Apache Hadoop 3.x State of The Union and Upgrade Guidance
Who is this presentation for?CIO, Infrastructure Engineer, SRE
Prerequisite knowledgeBasic understanding of Hadoop or related ecosystems/
What you'll learn
Apache Hadoop YARN is the modern Distributed Operating System for big data applications. It morphed the Hadoop compute layer to be a common resource-management platform that can host a wide variety of applications. Many organizations leverage YARN in building their applications on top of Hadoop without themselves repeatedly worrying about resource management, isolation, multi-tenancy issues etc.
The Hadoop Distributed File System (HDFS) is the primary data storage system used by Hadoop applications. It employs a NameNode and DataNode architecture to implement a distributed file system that provides high-performance access to data across highly scalable Hadoop clusters.
In this talk, we’ll start with the current status of Apache Hadoop 3.x – how it is used today in deployments large and small. We’ll then move on to the exciting present & future of Hadoop 3.x – features that are further strengthening Hadoop as the primary resource-management platform as well as the storage system for enterprise data-centers.
We’ll discuss the current status as well as the future promise of features and initiatives for both YARN and HDFS of Hadoop 3.x:
For YARN 3.x, we have powerful container placement, global scheduling, support for machine learning (Spark) and deep learning (TensorFlow) workloads through GPU & FPGA scheduling and isolation support, extreme scale with YARN federation, containerized apps on YARN, support for long-running services (alongside applications) natively without any changes, seamless application/services upgrades, powerful scheduling features like application priorities, intra-queue preemption across applications and operational enhancements including insights through Timeline Service V2, a new web UI, better queue management, etc.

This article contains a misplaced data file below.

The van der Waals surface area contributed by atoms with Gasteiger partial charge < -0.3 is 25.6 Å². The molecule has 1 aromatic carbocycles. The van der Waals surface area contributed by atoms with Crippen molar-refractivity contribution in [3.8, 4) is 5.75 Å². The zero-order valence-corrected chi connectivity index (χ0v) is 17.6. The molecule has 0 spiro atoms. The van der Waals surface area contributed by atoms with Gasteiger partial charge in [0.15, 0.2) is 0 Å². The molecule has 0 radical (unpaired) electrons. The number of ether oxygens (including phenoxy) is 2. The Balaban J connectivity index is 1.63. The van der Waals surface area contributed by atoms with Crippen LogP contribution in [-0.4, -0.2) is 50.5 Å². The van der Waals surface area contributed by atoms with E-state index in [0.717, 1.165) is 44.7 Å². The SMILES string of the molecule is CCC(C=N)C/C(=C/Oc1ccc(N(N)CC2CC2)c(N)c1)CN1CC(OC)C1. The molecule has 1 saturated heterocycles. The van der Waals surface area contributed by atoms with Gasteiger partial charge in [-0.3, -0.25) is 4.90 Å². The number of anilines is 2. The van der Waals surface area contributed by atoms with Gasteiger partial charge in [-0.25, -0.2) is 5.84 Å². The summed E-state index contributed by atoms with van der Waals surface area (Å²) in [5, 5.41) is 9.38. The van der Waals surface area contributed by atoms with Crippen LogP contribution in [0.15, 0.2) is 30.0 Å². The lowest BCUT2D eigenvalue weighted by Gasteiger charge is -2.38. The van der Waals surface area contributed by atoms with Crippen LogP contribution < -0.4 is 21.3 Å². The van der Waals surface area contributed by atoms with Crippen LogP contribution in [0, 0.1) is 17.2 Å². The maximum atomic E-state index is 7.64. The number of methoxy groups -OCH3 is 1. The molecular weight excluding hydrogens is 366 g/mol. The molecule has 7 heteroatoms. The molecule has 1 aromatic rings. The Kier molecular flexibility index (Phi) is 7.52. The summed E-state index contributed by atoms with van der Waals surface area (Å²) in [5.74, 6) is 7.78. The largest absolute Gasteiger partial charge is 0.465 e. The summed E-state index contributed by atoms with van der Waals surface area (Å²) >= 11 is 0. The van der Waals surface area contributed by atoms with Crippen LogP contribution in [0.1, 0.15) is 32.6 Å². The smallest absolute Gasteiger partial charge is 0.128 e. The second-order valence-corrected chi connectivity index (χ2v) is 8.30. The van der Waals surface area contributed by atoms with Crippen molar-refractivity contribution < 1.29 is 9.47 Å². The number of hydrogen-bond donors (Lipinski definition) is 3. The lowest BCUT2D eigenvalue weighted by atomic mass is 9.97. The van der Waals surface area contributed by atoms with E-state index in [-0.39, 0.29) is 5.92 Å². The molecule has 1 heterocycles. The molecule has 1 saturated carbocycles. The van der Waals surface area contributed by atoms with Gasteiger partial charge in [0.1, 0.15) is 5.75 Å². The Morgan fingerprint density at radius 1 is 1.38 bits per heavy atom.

Also, HDFS 3.0 announced GA for erasure coding which doubles the storage efficiency of data and thus reduces the cost of storage for enterprise use cases. HDFS added support for multiple standby NameNodes for better availability.
For better reliability of metadata and easier operations, Journal nodes have been enhanced to sync the edit log segments to protect against rolling failures.
Disk balancing within a DataNode was another important feature added to ensure disks are evenly utilized in a DataNode, which also ensures better aggregate throughput, and prevents from lopsided utilization if new disks are added or replaced in a DataNode. HDFS team is currently driving the Ozone initiative which lays the foundation of the next generation of storage architecture for HDFS where data blocks are organized in Storage Containers for higher scale and handling of small objects in HDFS. Ozone project also includes an object store implementation to support new use cases.
At last, since more and more users are planning to upgrade from 2.x to 3.x to get all the benefits mentioned above, we will also briefly talk about upgrade guidance from Hadoop 2.x to 3.×.
Wangda Tan is Product Management Committee (PMC) member of Apache Hadoop and engineering manager of computation platform team at Cloudera. He manages all efforts related to Kubernetes and YARN for both on-cloud and on-prem use cases of Cloudera. His primary interesting areas are YuniKorn scheduler (scheduling containers across YARN and Kubernetes) and Hadoop submarine project (running Deep learning workload across YARN and Kubernetes). He has also led features like resource scheduling, GPU isolation, node labeling, resource preemption etc efforts in the Hadoop YARN community. Before joining Cloudera, he was working at Pivotal, working on integration OpenMPI/GraphLab with Hadoop YARN. Before that, he was working at Alibaba cloud computing, participated in creating a large scale machine learning, matrix and statistics computation platform using Map-Reduce and MPI.
Jitendra Pandey leads HDFS, Ozone and HBase engineering at Hortonworks Inc and has been contributing to Hadoop Ecosystem for more than 9 years. Jitendra is a committer and PMC member for Apache Hadoop. He is also a committer for Apache Ambari and Apache Hive projects. Jitendra’s contributions include various areas in Ozone, HDFS, Vectorized query processing in Hive, and Hadoop security infrastructure. Prior to Hortonworks, Jitendra worked at Yahoo in Big Data infrastructure, and applications.
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